How Anti-Abortion Activists Are Taking Advantage of the Coronavirus Crisis
By Robin Marty
March 24, 2020
In just two weeks the novel coronavirus managed exactly what anti-abortion activists struggled for nearly five decades to accomplish: it is the biggest threat to legal abortion in America ever imagined. The entire globe is facing completely uncharted territory in public health, and many are working to address the pandemic by implementing telemedicine and other online tools to care for everyday health needs while COVID-19 patients inundate hospitals. This could help people in need of abortions, too — if legalized, doctors could remotely prescribe medication to be taken at home that would terminate pregnancies up to 10 weeks. Yet despite having a safe and effective means of ending an early pregnancy without any need to physically see a medical professional, abortion opponents are instead using this moment to close as many abortion clinics as possible throughout the U.S. — an action that will lead to another health system crisis even if COVID-19 is contained.
The Abortion Doctor and His Accuser
What does it mean to take women’s claims of sexual assault seriously?
By Katha Pollitt
March 2, 2029
Until March 25, 2019, Dr. Willie Parker was a highly respected and much-loved abortion provider in Alabama, the celebrated author of a best-selling book, Life’s Work, in which he defended abortion from a Christian perspective, and a frequent, charismatic speaker and honoree at pro-choice conferences and events. An imposing middle-aged black man who grew up poor in Alabama, he was the movement’s rock star. That all changed overnight, when Candice Russell, a 35-year-old Latina volunteer in Dallas, posted an article on Medium, “To All the Women Whose Names I Don’t Know, About the Pain We Share, the Secrets We Keep, and the Silence That Shouldn’t Have Been Asked For.”
The #MeToo Case That Divided the Abortion-Rights Movement
When an activist accused one of the most respected physicians in the movement of sexually assaulting her, everyone quickly took sides.
Story by Maggie Bullock
March 2020 Issue, Atlantic Magazine
(Posted Feb 21, 2020)
On a 92-degree morning in September, three clinic escorts gathered in the meager shade of a tree outside the Alabama Women’s Center for Reproductive Alternatives. They arrive here at 8:30 a.m. on the dot, regular as clock-punchers, on the three days a week the Huntsville clinic is open to perform abortions. The women and girls arrive dressed for comfort in sweatpants and shower slides, carrying pillows from home or holding the hand of a partner or friend. The escorts, meanwhile, wear brightly colored vests and wield giant umbrellas to block the incoming patients from the sight, if not the sound, of the other group that comes here like clockwork: the protesters.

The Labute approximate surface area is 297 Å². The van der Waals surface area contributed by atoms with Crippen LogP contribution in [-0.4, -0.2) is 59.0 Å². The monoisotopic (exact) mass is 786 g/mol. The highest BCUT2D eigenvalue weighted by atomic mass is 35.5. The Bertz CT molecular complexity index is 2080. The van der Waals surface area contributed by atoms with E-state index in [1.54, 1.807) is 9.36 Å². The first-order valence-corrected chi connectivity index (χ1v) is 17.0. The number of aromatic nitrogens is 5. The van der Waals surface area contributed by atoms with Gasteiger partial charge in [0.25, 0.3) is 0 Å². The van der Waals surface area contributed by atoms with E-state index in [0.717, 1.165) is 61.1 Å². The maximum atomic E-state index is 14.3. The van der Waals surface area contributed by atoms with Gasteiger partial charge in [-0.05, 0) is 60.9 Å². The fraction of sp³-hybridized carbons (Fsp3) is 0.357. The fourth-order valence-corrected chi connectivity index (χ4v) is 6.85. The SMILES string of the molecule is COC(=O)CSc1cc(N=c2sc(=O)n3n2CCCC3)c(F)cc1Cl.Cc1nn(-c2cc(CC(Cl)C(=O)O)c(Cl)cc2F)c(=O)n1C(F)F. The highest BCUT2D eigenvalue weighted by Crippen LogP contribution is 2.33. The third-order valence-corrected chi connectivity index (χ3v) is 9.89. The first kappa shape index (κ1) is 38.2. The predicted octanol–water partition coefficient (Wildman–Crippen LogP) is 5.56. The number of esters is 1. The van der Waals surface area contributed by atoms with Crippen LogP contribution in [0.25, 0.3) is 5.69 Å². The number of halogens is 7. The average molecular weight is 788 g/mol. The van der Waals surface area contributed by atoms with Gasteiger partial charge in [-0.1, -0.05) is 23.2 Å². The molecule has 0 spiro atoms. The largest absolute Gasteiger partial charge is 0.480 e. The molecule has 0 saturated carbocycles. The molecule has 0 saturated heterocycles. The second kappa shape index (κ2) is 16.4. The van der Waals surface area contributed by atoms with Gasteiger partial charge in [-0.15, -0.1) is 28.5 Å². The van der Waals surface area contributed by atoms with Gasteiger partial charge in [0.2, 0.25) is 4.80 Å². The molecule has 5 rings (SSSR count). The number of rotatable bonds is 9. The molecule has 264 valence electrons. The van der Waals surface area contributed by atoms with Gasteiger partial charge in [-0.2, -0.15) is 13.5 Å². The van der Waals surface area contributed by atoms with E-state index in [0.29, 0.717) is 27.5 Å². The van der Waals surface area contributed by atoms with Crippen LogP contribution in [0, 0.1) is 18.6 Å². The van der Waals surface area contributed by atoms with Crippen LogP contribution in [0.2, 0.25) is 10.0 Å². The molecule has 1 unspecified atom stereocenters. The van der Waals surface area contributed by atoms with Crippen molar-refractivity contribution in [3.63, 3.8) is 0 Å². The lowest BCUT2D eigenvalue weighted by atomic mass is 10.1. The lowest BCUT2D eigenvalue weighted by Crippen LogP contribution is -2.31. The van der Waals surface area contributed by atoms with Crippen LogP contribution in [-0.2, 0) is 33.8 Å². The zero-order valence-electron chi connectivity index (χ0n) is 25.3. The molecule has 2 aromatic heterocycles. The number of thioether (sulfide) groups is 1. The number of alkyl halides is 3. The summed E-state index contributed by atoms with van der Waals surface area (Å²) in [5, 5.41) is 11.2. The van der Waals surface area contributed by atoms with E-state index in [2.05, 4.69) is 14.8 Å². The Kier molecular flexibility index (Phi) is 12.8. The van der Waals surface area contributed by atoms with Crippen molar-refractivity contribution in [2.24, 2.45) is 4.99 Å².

Sometimes there are as many as a dozen. This day there were four: one woman, three men, all white. Four doesn’t sound like that many until you’re downwind of them maniacally hollering: Mommy, don’t kill me! You’re lynching your black baby! They rip their arms and legs off! They suffer! They torture them!
What to Know About Giving Yourself an Abortion
Ending a pregnancy on your own means using pills—not coat hangers.
by Marie Solis
Feb 17 2020
Abortions happened before it was legal to get one, and, should it ever become illegal again, they will happen then too—many of them outside of clinics, without direct medical supervision.
But doing your own abortion in 2020 looks a lot different than it did pre- Roe v. Wade. People who self-induced abortions in the decades before the landmark Supreme Court ruling sometimes resorted to drinking toxic chemicals, throwing themselves down the stairs, or using crude instruments like knitting needles or a coat hanger, the latter of which has become a universal symbol of the life-threatening consequences of restricting people’s access to abortion care. The hanger may still function as a powerful image, but it’s no longer accurate when it comes to representing what it means to self-induce an abortion: Self-inducing or self-managing an abortion is now synonymous with taking pills, a safe and effective method of ending a pregnancy.
This Will Be Trump's Go-To Abortion Lie in 2020
Anti-choice activists are already rallying around a misinformation campaign.
by Marie Solis
Jan 7 2020
As part of their election year agenda, abortion opponents are planning to push the unfounded myth that abortions routinely result in live births, and that the providers who perform the procedures have no ethical responsibility to save those lives.